Spring allocations took place Sunday, May 8, as the Carleton Student Association (CSA) Budget Committee allocated more than $718,000 to various student organizations and campus offices. This year’s allocations were the largest in Budget Committee history, dwarfing last year’s previous high of $624,088.
Total Carleton Student Association allocations (which include categories such as special allocations, capital reserves and student activity fee scholarships) amounted to more than $970,000. Last year, CSA only allocated around $800,000 total.
The increase in spending was a result of a massive increase in requests from student organizations. This year, organizations requested $824,464, compared to $648,838 in the previous year — a 21.4% increase.
The Budget Committee was able to finance such a large increase because they had a budget rollover of more than $277,000 from 2021-2022. Rollover funds come from money that was allocated but unspent in the current school year. This year’s rollover was also the largest in CSA history.
CSA also collected more than $740,000 in income, $723,450 of which came from the Student Activity Fee.
“It’s a year of mosts,” said CSA Treasurer Quinn Buhman ‘24. “We have the most income, the most rollover, the most money requested from us and the most spent.”
In 2023, as in most previous years, the CSA ran a deficit, allocating $96,609 more than they earned in income. This year’s rollover — a result of all the activities canceled due to COVID-19 — provided a cushion that prevented the CSA from going into debt. Yet the CSA knows they can’t count on such a large rollover in the future.
“Rollover increased this year over last year, but I’m not anticipating that as a continuing trend,” said Buhman. “For a while before COVID-19, the rollover was going down, as our spending was eating away at it. But now, we’re just riding off of COVID-19, and we’re kind of holding on to the last bit of that.”
With the prospects of a decreasing rollover in the coming years other measures may be necessary to maintain a balanced budget. This becomes even more difficult because the Budget Committee prioritizes funding as many budget requests as possible.
“Once a club asks for an event, it’s basically grandfathered in unofficially,” said Alex Widman ’23, a Budget Committee member. “Next year is going to be hard, because we funded it
last year, and if we don’t fund it this year, we’re going to look bad. So every year, we’re going to spend more and more money on club allocations.”
“For the most part, we aren’t in the business of denying organizations events,” said Buhman. “We exist to give money for these student-organized events to happen. There is the principle that if we’ve accepted it in the past, we’ll accept it again. And I think it should be that way, because I never want to cut an organization’s event. I don’t want to tell someone they can’t run that event. It’s a slippery slope of whose events when it comes to cutting events. There’s no good way to decide whose event goes on who doesn’t.”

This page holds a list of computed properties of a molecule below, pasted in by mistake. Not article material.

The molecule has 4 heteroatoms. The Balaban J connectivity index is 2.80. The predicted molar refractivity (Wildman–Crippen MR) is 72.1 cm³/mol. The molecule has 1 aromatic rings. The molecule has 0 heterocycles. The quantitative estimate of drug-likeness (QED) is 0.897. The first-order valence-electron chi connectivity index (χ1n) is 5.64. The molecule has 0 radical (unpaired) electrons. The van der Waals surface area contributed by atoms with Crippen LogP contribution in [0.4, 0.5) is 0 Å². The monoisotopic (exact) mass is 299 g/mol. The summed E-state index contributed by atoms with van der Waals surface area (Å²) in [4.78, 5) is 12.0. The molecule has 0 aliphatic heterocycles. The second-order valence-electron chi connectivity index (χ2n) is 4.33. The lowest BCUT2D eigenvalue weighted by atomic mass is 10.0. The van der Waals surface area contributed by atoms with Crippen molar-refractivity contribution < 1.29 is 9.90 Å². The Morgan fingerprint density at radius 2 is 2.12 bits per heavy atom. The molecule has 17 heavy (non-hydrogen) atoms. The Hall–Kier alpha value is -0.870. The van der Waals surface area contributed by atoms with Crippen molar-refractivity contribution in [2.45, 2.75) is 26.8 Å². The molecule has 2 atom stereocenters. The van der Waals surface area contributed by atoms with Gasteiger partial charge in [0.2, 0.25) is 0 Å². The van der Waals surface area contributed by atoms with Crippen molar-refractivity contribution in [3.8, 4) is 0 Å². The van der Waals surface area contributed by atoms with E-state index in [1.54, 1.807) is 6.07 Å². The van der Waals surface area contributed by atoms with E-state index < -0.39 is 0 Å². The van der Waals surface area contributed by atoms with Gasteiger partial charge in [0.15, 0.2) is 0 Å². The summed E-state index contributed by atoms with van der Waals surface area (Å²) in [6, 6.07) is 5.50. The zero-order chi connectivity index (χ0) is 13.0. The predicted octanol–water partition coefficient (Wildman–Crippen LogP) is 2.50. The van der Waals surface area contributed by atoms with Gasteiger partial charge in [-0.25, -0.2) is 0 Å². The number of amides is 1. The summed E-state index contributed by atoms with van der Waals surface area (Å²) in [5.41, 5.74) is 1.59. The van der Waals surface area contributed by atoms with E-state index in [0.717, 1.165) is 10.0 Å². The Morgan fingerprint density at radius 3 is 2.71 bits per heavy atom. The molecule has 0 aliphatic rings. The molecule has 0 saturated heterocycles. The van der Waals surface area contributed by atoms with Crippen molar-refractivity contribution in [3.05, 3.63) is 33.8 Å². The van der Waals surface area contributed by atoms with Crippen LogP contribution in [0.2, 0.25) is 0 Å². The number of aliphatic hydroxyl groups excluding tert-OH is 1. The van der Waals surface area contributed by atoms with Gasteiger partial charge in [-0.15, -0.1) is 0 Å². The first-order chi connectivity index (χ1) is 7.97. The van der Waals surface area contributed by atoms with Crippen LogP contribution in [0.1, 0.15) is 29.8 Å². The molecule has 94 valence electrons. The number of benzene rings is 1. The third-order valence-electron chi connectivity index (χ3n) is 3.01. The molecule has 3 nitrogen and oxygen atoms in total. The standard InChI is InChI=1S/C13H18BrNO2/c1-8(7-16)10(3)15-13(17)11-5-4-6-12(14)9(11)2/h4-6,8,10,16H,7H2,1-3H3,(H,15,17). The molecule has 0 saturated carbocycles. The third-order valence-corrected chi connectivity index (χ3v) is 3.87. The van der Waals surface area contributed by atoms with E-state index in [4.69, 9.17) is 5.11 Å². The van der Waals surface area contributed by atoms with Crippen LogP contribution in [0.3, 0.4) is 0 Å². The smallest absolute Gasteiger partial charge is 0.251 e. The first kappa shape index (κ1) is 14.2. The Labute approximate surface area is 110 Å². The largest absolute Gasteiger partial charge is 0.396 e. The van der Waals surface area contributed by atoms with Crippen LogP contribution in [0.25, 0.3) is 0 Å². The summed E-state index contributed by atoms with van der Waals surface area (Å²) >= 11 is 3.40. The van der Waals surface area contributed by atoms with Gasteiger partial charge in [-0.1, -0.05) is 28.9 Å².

The committee faces the predicament of managing a budget in the face of ever-growing spending. While the rollover prevents financial pain in the present, the problem still looms. The Student Activity Fee is the main source of income for the CSA, but Buhman does not want to raise the fee any more than is absolutely necessary.
“It is a Budget Committee decision to raise the student activity fee or not,” said Buhman. “In the winter, we usually have a long discussion about it, we have projections and we usually try to roughly match tuition increase which is about 4%. We like to try to keep it consistent if we can. We don’t anticipate having to change that in the near future.”
One of the reasons the Budget Committee doesn’t want to raise the fee is the onus increased fees places on students on financial aid. Students can have the Student Activity Fee waived, but only if they accept the entirety of their Carleton financial aid package. Buhman emphasized that this was an administrative decision, not the Budget Committee’s.
The Budget Committee allocates $30,000 per year for students to have their fee waived but much of it goes unused.
“We’ve been working with them to understand this policy and try to change this policy because we want the money to be available to people,” said Buhman. “If you take one cent less than their package, you’re not eligible for the fee to be waived. It’s very frustrating for us; it’s a discussion we have pretty much every year, but there’s not all that much we can do about it. But that’s a priority we have going into fall and winter to reevaluate how we can do that aid and see if there’s another way we can support students.”
Regardless, Buhman is happy to be able to provide so much funding to student organizations, especially after years of the pandemic.
“I’m excited we had a record year of spending, and we say it every year since COVID-19 but hopefully we can finally have these student events that haven’t been going on; we’re excited to fund them.”